Border-area politicians urge Ottawa to scrap ArriveCAN app

Border area politicians urge Ottawa to scrap ArriveCAN app

Officials from Canada-US border communities left economically walloped by pandemic restrictions, including the mayors of Sarnia and Windsor, are making yet another pitch to ditch the ArriveCAN app and all other lingering pandemic border rules.

An open letter released Sept. 20 – and addressed to Prime Minister Justin Trudeau and US President Joe Biden, and signed by 15 Canadian city mayors, seven American mayors and 16 MPs – calls for returning “to a normal, pre-pandemic state” and getting rid of the smartphone app that still must be filled out for people to cross the border into Canada.

“As elected leaders, we are standing together to call on both of your governments to remove unnecessary restrictions and allow our communities to recover,” the letter said.

The border communities have been lobbying for months to have the app focused and the restrictions dropped, arguing the rules have cut to the core of their communities’ livelihoods. There has been little response from the federal government.

The communities take issue especially with the Canadian government’s insistence on the ArriveCAN app that must be completed with proof of at least two COVID-19 vaccinations before a traveler can enter the country. Also, non-vaccinated travelers can be ordered into quarantine and there is still random testing at border crossings.

The app was introduced in the fall of 2021, along with requirements for pricey lab-reviewed negative tests, when the Canadian government finally opened the Canada-US border to non-essential travel after keeping it closed for 18 months.

The testing requirement was removed in the spring, but the app has remained in place. Border cities that rely on steady travel across the international boundary say the requirements have cut deeply into their local economies and have especially stemmed the tide of tourism dollars from Americans unwilling to submit private information to the Canadian government.

“To me, it was always about the lost summer of tourism opportunities with the Americans, because of the fact the app was in existence,” Sarnia Mayor Mike Bradley said.

Mayors and MPs from Ontario, Quebec, Manitoba, Saskatchewan, Alberta, British Columbia and New Brunswick and mayors from New York State, Maine, Vermont, Michigan and Washington State all signed the letter at the same time.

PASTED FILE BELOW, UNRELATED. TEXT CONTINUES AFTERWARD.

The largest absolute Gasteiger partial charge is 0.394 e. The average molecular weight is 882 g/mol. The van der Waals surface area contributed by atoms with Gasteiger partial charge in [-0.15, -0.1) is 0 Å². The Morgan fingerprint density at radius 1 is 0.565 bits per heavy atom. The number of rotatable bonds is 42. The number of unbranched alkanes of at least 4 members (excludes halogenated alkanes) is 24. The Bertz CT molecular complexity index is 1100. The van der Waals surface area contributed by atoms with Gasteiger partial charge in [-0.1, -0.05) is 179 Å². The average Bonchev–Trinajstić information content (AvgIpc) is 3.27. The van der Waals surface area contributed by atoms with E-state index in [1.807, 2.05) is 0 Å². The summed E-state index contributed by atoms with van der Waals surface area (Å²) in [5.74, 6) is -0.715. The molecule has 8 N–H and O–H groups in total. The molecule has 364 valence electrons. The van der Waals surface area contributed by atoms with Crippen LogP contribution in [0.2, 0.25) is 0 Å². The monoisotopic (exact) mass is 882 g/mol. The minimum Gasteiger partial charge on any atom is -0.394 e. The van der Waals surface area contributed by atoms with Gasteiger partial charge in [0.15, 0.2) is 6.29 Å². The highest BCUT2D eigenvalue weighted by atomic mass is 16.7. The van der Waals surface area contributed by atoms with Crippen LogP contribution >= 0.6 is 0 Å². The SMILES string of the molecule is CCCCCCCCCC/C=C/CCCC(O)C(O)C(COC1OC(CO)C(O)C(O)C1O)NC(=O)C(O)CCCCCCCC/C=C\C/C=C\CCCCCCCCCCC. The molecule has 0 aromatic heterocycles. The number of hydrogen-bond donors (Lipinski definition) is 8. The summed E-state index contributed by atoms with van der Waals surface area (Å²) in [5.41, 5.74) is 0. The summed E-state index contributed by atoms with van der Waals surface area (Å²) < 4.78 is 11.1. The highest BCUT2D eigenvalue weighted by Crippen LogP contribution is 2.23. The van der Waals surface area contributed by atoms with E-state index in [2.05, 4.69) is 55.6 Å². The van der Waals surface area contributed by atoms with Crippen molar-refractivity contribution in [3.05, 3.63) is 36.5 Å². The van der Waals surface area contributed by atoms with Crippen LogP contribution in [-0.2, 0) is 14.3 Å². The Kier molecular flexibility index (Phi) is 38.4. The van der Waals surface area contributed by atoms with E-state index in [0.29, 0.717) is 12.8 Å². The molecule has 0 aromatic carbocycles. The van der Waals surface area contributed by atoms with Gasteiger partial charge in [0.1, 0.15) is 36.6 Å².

And there’s a hint the federal government might be ready to listen.

On the weekend, a Toronto-based news report suggested the Canadian government is considering ending all the pandemic requirements for travelers entering Canada by the end of September when an Order in Council setting the restrictions is to expire.

Reports said the ArriveCAN app may become optional for Canadians to make custom declarations, but won’t be required to show proof of vaccination.

Bradley said many communities are mystified why the federal government hasn’t budgeted on dropping ArriveCAN when it let go of other pandemic restrictions.

“All along, I believed there was a greater purpose going on in Ottawa” for using the app for other border purposes, such customs and border agents, Bradley said.

“When all is said and done, that blue line is the best line possible to deal with people at that border,” he said.

In the letter, the mayors and officials say “we did our part to keep Canadians and Americans safe” and were in favor of the restrictive public health measures when the pandemic began and the virus was at its peak.

That was a sacrifice, given “our land borders are the most integrated in the world in terms of economies and communities and should never be closed again.”

“That is the nature of our land border: constantly coming and going. While life returns to normal everywhere else, your government regulations have prevented us from resuming our way of life and economic base,” the letter said.

“We have been left behind on the recovery effort as both countries have largely returned to normal daily life.”

A lot of attention has been paid to how the ongoing restrictions have affected air travel, with so many travelers that airports and custom officials can’t quickly process both vaccinated and unvaccinated travellers.

“Land borders, on the other hand, are regulated at the expense of communities whose entire livelihood depends on the back-and-forth crossing of the Canadian-American border,” the letter said.


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